Britain's House of Commons votes Tuesday on allowing the use of donated DNA to create so-called "three-parent" babies to overcome mitochondrial diseases—disorders handed down along the maternal line.
The technology, still at laboratory level, has sparked fierce debate, pitting experts who say it will lead to healthier children against opponents of the potential for "designer" babies.
Here are landmarks in embryonic research for tackling infertility and hereditary disease:
- 1978: The first human, Louise Brown, is born from in-vitro fertilisation (IVF). IVF entails fertilising an egg with sperm in a lab dish, and implanting the early-stage embryo in the uterus.
- 1989: First pre-implantation genetic diagnosis (PGD), screening embryos for cystic fibrosis.
- 1990s: Sickle-cell anaemia, Tay-Sachs disease and Duchenne's muscular dystrophy join the list of severe inherited disorders detectable by PGD. The technology is now used to screen for over 250 genetic conditions, according to Britain's Human Fertilisation and Embryology Authority (HFEA).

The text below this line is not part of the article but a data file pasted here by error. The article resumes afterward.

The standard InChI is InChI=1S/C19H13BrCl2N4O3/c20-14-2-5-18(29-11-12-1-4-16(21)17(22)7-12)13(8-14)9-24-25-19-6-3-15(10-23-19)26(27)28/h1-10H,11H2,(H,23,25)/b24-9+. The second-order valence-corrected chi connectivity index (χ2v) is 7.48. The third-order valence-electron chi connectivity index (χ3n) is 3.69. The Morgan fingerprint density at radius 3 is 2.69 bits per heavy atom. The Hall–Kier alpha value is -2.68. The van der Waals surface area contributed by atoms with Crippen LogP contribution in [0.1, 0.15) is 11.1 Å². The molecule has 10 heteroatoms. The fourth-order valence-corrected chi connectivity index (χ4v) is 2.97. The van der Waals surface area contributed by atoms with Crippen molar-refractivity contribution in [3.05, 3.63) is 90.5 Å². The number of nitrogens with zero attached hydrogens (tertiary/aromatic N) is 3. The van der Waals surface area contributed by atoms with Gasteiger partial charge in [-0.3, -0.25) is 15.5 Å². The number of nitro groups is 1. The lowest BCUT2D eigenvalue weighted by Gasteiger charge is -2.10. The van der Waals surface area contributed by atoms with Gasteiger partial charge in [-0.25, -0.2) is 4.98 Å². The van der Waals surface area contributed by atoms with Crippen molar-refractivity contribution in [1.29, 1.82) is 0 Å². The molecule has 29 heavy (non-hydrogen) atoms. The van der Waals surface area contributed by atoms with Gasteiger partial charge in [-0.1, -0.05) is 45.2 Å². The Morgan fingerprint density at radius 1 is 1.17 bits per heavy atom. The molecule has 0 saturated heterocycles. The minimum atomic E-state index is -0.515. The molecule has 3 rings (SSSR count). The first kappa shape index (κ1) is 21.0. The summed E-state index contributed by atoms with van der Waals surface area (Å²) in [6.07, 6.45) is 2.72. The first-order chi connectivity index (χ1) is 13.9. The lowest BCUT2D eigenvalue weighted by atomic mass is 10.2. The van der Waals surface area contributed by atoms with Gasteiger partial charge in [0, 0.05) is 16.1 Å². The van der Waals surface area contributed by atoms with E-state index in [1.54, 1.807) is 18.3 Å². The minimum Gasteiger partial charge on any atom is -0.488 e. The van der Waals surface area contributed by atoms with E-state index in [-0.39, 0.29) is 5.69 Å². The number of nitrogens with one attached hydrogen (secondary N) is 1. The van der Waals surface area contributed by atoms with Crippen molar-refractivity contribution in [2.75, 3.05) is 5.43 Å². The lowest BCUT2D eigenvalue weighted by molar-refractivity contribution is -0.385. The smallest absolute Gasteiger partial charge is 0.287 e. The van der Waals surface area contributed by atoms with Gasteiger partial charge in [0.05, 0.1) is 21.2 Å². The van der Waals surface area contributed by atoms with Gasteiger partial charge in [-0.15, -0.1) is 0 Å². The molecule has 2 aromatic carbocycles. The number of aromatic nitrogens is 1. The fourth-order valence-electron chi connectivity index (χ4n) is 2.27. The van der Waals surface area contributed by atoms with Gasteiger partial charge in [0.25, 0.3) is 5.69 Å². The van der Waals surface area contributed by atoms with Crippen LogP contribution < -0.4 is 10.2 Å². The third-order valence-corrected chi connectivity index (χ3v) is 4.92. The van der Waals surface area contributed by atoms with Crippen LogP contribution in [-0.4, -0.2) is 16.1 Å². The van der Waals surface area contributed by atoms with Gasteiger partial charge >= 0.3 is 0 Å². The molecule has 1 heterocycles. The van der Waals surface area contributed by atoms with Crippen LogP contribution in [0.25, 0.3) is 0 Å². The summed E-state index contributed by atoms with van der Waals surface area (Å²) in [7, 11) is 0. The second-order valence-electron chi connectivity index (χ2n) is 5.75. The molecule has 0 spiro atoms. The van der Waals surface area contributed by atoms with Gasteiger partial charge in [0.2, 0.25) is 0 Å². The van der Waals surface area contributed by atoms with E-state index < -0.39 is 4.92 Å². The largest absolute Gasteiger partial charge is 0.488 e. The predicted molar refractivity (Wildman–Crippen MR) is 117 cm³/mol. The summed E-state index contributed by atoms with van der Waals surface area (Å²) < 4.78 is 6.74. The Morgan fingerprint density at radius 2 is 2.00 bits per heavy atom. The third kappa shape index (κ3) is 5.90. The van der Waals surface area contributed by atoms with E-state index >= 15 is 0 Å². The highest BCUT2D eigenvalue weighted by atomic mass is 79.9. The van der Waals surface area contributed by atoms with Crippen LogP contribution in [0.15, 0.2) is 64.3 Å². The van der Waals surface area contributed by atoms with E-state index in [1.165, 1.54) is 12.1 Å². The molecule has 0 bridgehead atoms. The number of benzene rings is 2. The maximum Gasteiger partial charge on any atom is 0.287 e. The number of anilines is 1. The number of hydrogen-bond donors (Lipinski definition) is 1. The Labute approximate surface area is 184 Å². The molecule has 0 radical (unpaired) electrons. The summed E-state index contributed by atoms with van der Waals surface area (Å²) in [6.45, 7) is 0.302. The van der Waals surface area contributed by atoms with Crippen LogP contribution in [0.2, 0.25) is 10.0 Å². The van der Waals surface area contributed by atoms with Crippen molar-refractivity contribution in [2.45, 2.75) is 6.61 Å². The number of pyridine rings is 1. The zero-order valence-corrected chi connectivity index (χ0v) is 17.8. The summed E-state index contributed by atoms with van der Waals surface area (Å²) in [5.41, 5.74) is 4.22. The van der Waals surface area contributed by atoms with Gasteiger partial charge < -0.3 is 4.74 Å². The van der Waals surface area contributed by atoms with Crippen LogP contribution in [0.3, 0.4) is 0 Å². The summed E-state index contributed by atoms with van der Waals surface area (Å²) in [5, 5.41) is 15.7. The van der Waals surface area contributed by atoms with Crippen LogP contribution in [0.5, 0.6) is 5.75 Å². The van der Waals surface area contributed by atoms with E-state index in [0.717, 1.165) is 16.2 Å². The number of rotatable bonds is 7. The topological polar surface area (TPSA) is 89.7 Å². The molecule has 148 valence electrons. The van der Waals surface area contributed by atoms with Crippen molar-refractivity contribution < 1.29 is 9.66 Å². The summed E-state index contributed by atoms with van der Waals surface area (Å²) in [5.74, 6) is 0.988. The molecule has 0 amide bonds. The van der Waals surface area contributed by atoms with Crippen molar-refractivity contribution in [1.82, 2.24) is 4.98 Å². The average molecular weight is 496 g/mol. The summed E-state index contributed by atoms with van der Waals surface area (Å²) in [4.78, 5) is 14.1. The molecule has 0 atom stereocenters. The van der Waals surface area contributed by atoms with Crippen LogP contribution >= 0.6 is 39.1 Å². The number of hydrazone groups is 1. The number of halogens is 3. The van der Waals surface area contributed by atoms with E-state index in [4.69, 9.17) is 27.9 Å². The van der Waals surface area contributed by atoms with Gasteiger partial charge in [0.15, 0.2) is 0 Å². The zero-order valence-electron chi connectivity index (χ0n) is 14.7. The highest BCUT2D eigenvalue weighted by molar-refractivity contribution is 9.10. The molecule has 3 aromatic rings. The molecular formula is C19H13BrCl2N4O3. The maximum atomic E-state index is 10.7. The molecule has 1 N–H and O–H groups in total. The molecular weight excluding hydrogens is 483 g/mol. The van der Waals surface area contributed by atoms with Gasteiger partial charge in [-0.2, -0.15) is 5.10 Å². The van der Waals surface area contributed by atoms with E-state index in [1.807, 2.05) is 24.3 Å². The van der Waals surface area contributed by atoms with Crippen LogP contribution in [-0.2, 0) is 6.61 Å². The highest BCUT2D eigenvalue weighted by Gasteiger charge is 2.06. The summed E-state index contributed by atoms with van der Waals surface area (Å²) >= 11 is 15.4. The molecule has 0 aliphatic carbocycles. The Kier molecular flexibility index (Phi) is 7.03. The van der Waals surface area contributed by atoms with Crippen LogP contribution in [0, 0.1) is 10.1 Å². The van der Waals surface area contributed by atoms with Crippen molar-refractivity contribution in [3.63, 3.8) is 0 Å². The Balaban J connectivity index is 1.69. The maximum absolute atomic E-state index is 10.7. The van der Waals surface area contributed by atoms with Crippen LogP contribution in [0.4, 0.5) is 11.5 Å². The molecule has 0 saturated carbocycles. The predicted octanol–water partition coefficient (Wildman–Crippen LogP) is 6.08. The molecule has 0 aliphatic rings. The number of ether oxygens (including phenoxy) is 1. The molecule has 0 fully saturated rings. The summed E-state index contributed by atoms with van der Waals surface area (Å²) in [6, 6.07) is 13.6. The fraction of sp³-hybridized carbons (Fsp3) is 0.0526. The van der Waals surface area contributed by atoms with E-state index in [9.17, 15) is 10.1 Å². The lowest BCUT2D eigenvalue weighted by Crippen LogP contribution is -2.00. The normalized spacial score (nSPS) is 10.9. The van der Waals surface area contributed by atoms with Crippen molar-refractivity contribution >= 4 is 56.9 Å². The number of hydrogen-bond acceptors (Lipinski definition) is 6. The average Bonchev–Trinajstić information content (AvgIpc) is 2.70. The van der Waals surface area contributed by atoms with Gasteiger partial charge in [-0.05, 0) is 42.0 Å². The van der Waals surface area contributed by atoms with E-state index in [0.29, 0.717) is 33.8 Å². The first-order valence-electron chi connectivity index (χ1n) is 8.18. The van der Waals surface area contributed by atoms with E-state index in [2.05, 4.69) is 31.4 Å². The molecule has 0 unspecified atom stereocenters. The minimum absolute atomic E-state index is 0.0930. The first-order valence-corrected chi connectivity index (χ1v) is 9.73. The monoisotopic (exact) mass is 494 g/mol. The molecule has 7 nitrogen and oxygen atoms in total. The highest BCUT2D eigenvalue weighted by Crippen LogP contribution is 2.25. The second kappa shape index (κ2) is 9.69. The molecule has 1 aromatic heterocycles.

- 2000: First "saviour sibling," a child born to donate healthy cells to a sibling with a fatal disease. The first case is a child who tested negative for Fanconi anaemia, the disease its sibling was born with.
- 2010: British scientists create a lab-dish embryo whose mitochondrial DNA comes from a donor. The rest of its DNA comes from its biological mother and father. Mitochondria are tiny components, comprising some three dozen genes, that provide a cell with energy. Flaws can lead to deafness, heart failure, blindness and other problems.
- 2013: Birth of Connor, the first baby to be born after all its chromosomes were screened for abnormalities, the goal being to select the healthiest embryo for implantation.
- 2015: Vote in British parliament on whether to approve embryos that include donated mitochondrial DNA.
© 2015 AFP